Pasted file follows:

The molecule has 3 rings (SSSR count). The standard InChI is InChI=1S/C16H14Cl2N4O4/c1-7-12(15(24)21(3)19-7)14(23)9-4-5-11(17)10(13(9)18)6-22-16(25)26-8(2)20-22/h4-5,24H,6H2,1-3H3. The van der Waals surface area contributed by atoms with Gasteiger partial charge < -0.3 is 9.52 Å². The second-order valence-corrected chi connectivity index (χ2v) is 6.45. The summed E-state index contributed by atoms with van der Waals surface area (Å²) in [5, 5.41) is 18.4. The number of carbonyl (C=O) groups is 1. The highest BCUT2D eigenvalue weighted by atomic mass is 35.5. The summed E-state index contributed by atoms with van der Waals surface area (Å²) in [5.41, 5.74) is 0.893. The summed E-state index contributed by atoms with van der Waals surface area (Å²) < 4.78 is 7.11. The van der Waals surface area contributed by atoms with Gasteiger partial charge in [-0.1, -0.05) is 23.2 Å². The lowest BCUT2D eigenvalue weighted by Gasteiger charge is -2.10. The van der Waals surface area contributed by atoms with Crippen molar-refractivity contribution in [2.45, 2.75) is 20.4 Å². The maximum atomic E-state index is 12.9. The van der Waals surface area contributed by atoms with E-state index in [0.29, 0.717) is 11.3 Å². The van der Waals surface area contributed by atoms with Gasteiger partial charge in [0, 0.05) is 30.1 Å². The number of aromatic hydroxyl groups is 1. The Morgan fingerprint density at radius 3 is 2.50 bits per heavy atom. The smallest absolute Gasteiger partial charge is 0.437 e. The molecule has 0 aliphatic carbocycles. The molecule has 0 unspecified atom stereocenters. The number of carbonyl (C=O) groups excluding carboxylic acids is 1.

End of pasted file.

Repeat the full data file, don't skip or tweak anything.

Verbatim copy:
The molecule has 3 rings (SSSR count). The standard InChI is InChI=1S/C16H14Cl2N4O4/c1-7-12(15(24)21(3)19-7)14(23)9-4-5-11(17)10(13(9)18)6-22-16(25)26-8(2)20-22/h4-5,24H,6H2,1-3H3. The van der Waals surface area contributed by atoms with Gasteiger partial charge < -0.3 is 9.52 Å². The second-order valence-corrected chi connectivity index (χ2v) is 6.45. The summed E-state index contributed by atoms with van der Waals surface area (Å²) in [5, 5.41) is 18.4. The number of carbonyl (C=O) groups is 1. The highest BCUT2D eigenvalue weighted by atomic mass is 35.5. The summed E-state index contributed by atoms with van der Waals surface area (Å²) in [5.41, 5.74) is 0.893. The summed E-state index contributed by atoms with van der Waals surface area (Å²) < 4.78 is 7.11. The van der Waals surface area contributed by atoms with Gasteiger partial charge in [-0.1, -0.05) is 23.2 Å². The lowest BCUT2D eigenvalue weighted by Gasteiger charge is -2.10. The van der Waals surface area contributed by atoms with Crippen molar-refractivity contribution in [2.45, 2.75) is 20.4 Å². The maximum atomic E-state index is 12.9. The van der Waals surface area contributed by atoms with E-state index in [0.29, 0.717) is 11.3 Å². The van der Waals surface area contributed by atoms with Gasteiger partial charge in [0, 0.05) is 30.1 Å². The number of aromatic hydroxyl groups is 1. The Morgan fingerprint density at radius 3 is 2.50 bits per heavy atom. The smallest absolute Gasteiger partial charge is 0.437 e. The molecule has 0 aliphatic carbocycles. The molecule has 0 unspecified atom stereocenters. The number of carbonyl (C=O) groups excluding carboxylic acids is 1.